Credit Quality Indicators:
Loans at period end were as follows:
Allowance for Loan Losses
The allowance for loan losses is determined based on management’s estimate of probable losses incurred within the loan portfolio as of the balance sheet date. We determine the amount of the allowance for loan losses based on periodic evaluation of the loan portfolios and other relevant factors. This evaluation is inherently subjective and requires material estimates, which are subject to change. Factors that are considered in the evaluation of individual, and pools of loans, include: historical loss experience; likelihood of default; liquidation value of a loan’s underlying collateral; timing and amounts of expected future cash flows; and our exposure to loss in the event of default. We further estimate the impact of qualitative factors that may cause future losses to differ from historical experience. Such factors include: changes in credit quality, macro economic impacts on our customers, and changes in underwriting standards.
Our historical loss experience is determined based on actual losses incurred over the previous twelve quarters. We utilize a method of averaging these losses whereby we place a heavier emphasis on more recent experience. Our model provides a 50% weighting on the most recent four quarters, 30% weighting on the middle four quarters, and 20% weighting on the oldest four quarters.
The loan portfolio is segmented into five loan types: commercial and industrial loans; commercial real estate loans; consumer loans; residential mortgages – first liens; and residential mortgage – junior liens. These segments are further grouped by credit quality classifications.
The segments comprising commercial and industrial loans and commercial real estate loans are classified based on the loan grading system described above. We group loans rated as one through four together into one class of Pass loans. Commercial and industrial and commercial real estate loans graded as Pass and Watch are assigned a unique pooled loss rate based on historical losses incurred over the prior three years as described above. We adjust the calculated historical loss rate up or down based on current developments, that in management’s judgment are not reflected in the historical losses of the company. The current outstanding balance for each of these classes of loans is then multiplied by the adjusted historical loss rate to determine the amount of allowance for loan losses to reserve on that pool of loans.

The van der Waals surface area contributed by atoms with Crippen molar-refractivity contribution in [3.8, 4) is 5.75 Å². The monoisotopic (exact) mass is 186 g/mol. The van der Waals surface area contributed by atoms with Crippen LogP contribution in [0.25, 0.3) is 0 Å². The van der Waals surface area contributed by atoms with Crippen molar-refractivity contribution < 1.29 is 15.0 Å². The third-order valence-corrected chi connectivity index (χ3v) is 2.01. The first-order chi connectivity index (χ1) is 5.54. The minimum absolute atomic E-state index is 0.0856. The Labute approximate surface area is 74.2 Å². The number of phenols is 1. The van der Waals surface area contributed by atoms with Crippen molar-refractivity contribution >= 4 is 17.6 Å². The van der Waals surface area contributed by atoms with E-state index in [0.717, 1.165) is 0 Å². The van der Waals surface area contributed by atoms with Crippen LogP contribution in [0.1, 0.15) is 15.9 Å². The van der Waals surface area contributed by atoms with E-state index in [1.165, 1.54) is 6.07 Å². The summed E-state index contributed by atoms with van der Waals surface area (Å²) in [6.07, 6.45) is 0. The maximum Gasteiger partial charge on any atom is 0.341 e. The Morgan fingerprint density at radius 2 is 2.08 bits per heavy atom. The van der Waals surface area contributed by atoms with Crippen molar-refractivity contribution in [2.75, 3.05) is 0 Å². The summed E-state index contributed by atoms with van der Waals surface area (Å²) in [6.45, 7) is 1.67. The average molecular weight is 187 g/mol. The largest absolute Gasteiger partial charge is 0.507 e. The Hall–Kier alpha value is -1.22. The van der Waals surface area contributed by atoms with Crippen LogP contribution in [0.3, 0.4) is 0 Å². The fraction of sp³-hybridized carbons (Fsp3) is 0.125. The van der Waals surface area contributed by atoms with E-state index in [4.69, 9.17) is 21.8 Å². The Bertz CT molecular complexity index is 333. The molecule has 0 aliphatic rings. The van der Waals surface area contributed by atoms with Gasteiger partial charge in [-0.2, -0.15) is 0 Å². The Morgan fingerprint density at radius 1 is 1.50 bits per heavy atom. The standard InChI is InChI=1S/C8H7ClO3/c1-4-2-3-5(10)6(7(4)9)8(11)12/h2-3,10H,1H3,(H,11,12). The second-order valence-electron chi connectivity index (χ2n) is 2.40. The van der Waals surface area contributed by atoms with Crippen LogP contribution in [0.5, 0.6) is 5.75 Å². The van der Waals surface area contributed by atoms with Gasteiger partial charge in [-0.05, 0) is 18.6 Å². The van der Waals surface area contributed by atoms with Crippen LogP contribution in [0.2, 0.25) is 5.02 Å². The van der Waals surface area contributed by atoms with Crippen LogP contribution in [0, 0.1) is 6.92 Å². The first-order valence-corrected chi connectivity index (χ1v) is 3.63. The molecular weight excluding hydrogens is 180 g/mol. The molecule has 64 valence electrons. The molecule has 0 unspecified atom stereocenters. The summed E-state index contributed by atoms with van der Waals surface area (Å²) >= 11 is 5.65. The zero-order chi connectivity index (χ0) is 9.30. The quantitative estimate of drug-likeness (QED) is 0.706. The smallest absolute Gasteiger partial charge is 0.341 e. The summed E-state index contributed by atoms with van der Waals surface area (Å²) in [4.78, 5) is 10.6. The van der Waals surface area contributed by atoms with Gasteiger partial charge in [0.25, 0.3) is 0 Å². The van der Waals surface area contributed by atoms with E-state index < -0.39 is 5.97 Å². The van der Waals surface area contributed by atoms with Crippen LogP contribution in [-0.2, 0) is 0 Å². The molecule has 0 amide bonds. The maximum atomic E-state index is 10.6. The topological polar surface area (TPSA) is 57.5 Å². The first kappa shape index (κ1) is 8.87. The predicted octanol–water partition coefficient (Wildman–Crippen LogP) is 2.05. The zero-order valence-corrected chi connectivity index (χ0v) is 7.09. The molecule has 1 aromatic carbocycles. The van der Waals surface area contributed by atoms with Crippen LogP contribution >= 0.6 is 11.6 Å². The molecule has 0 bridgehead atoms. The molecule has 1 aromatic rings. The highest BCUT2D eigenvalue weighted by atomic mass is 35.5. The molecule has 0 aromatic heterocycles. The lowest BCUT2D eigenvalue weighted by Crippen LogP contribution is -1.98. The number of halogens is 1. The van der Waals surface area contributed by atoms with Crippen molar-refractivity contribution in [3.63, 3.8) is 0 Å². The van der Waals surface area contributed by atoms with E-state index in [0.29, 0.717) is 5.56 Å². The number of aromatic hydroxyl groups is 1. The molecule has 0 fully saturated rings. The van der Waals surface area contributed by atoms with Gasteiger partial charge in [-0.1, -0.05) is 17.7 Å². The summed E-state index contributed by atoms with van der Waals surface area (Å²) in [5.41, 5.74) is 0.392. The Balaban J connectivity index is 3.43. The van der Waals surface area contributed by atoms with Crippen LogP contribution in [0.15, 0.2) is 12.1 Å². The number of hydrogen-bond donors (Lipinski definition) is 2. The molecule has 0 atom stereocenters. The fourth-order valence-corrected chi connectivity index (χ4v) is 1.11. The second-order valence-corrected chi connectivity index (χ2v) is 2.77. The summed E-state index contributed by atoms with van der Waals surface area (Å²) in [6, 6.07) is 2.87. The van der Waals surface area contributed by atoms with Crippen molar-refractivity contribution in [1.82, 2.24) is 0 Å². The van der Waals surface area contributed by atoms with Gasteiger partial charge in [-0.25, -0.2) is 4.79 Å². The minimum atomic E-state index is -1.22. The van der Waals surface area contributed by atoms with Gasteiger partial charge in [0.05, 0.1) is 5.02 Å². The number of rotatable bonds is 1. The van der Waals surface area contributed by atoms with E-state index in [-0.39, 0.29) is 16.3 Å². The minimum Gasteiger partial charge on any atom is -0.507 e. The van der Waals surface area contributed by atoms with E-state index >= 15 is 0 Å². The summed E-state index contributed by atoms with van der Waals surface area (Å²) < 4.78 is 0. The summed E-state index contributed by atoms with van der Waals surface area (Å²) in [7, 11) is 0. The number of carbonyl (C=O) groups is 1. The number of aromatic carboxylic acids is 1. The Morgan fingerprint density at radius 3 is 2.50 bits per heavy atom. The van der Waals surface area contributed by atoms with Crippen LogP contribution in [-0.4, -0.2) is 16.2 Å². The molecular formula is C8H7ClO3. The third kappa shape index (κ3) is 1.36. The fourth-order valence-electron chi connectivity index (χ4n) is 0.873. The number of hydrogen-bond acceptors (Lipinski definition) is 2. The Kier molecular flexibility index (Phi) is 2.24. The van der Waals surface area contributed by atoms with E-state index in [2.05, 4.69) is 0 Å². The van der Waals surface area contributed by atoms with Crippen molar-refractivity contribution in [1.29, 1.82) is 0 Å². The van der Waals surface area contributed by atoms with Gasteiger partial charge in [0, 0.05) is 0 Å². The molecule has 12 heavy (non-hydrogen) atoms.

Loans graded special mention use a shorter 12 month loss history to determine the loss rate. Losses over the preceding 12 month period are divided by the average balance outstanding of substandard and impaired loans to determine a historical loss rate. That calculated historical loss rate is multiplied by a probability factor to determine a loss rate to be applied to this class of loans. The probability factor is determined from an analysis of the migration of special mention loans to more severe risk classes over the preceding 12 month period.
Loans graded as substandard use the shorter 12 month loss history to determine the loss rate. Losses over the preceding 12 month period are divided by the average balance outstanding of substandard and impaired loans to determine a historical loss rate. The calculated historical loss rate, without adjustment for migration, is then multiplied times the outstanding balance of substandard loans to determine the amount of allowance for loan losses to provide for this class of loans.